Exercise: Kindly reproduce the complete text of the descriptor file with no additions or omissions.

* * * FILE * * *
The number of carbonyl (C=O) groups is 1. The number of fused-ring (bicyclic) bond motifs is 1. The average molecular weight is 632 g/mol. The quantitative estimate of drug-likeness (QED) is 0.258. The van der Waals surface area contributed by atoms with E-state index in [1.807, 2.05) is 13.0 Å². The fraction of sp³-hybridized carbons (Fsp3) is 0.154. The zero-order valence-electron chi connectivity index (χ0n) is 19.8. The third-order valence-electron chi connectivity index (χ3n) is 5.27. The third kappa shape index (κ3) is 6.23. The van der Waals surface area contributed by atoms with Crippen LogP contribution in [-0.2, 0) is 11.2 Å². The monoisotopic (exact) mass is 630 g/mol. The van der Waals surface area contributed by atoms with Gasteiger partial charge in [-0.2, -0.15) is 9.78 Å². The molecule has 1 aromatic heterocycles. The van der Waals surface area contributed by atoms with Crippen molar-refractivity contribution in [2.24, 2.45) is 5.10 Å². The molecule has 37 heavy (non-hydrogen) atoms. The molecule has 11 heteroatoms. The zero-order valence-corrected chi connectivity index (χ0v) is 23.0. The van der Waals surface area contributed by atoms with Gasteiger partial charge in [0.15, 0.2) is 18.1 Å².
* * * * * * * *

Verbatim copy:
The number of carbonyl (C=O) groups is 1. The number of fused-ring (bicyclic) bond motifs is 1. The average molecular weight is 632 g/mol. The quantitative estimate of drug-likeness (QED) is 0.258. The van der Waals surface area contributed by atoms with E-state index in [1.807, 2.05) is 13.0 Å². The fraction of sp³-hybridized carbons (Fsp3) is 0.154. The zero-order valence-electron chi connectivity index (χ0n) is 19.8. The third-order valence-electron chi connectivity index (χ3n) is 5.27. The third kappa shape index (κ3) is 6.23. The van der Waals surface area contributed by atoms with Crippen LogP contribution in [-0.2, 0) is 11.2 Å². The monoisotopic (exact) mass is 630 g/mol. The van der Waals surface area contributed by atoms with Gasteiger partial charge in [-0.2, -0.15) is 9.78 Å². The molecule has 1 aromatic heterocycles. The van der Waals surface area contributed by atoms with Crippen molar-refractivity contribution in [2.24, 2.45) is 5.10 Å². The molecule has 37 heavy (non-hydrogen) atoms. The molecule has 11 heteroatoms. The zero-order valence-corrected chi connectivity index (χ0v) is 23.0. The van der Waals surface area contributed by atoms with Gasteiger partial charge in [0.15, 0.2) is 18.1 Å².